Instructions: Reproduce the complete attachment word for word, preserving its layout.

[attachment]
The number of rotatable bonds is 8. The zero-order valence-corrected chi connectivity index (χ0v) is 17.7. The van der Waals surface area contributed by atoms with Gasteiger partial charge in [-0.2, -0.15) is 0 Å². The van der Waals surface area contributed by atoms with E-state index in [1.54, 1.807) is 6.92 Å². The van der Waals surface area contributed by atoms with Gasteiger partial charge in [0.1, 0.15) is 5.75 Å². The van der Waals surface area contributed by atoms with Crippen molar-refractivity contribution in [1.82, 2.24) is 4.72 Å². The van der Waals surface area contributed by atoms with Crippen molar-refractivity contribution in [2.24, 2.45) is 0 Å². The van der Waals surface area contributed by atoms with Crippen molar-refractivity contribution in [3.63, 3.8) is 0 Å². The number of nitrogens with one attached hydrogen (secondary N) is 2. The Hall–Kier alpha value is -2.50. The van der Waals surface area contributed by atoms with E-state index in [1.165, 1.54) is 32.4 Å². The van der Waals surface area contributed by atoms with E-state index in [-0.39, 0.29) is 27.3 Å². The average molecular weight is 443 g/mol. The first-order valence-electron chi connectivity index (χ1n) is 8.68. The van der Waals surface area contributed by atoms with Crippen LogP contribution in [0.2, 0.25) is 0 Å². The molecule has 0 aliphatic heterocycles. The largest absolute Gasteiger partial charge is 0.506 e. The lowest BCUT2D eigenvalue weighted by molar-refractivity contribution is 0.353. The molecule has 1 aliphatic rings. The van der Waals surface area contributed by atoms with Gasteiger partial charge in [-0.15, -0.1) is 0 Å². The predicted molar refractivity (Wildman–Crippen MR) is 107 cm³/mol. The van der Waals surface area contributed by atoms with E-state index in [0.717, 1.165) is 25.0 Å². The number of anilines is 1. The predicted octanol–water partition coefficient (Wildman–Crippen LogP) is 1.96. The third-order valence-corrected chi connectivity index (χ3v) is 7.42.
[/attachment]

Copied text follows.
The number of rotatable bonds is 8. The zero-order valence-corrected chi connectivity index (χ0v) is 17.7. The van der Waals surface area contributed by atoms with Gasteiger partial charge in [-0.2, -0.15) is 0 Å². The van der Waals surface area contributed by atoms with E-state index in [1.54, 1.807) is 6.92 Å². The van der Waals surface area contributed by atoms with Gasteiger partial charge in [0.1, 0.15) is 5.75 Å². The van der Waals surface area contributed by atoms with Crippen molar-refractivity contribution in [1.82, 2.24) is 4.72 Å². The van der Waals surface area contributed by atoms with Crippen molar-refractivity contribution in [2.24, 2.45) is 0 Å². The van der Waals surface area contributed by atoms with Crippen molar-refractivity contribution in [3.63, 3.8) is 0 Å². The number of nitrogens with one attached hydrogen (secondary N) is 2. The Hall–Kier alpha value is -2.50. The van der Waals surface area contributed by atoms with E-state index in [1.165, 1.54) is 32.4 Å². The van der Waals surface area contributed by atoms with E-state index in [-0.39, 0.29) is 27.3 Å². The average molecular weight is 443 g/mol. The first-order valence-electron chi connectivity index (χ1n) is 8.68. The van der Waals surface area contributed by atoms with Crippen LogP contribution in [0.2, 0.25) is 0 Å². The molecule has 0 aliphatic heterocycles. The largest absolute Gasteiger partial charge is 0.506 e. The lowest BCUT2D eigenvalue weighted by molar-refractivity contribution is 0.353. The molecule has 1 aliphatic rings. The van der Waals surface area contributed by atoms with Gasteiger partial charge in [-0.15, -0.1) is 0 Å². The predicted molar refractivity (Wildman–Crippen MR) is 107 cm³/mol. The van der Waals surface area contributed by atoms with E-state index in [0.717, 1.165) is 25.0 Å². The number of anilines is 1. The predicted octanol–water partition coefficient (Wildman–Crippen LogP) is 1.96. The third-order valence-corrected chi connectivity index (χ3v) is 7.42.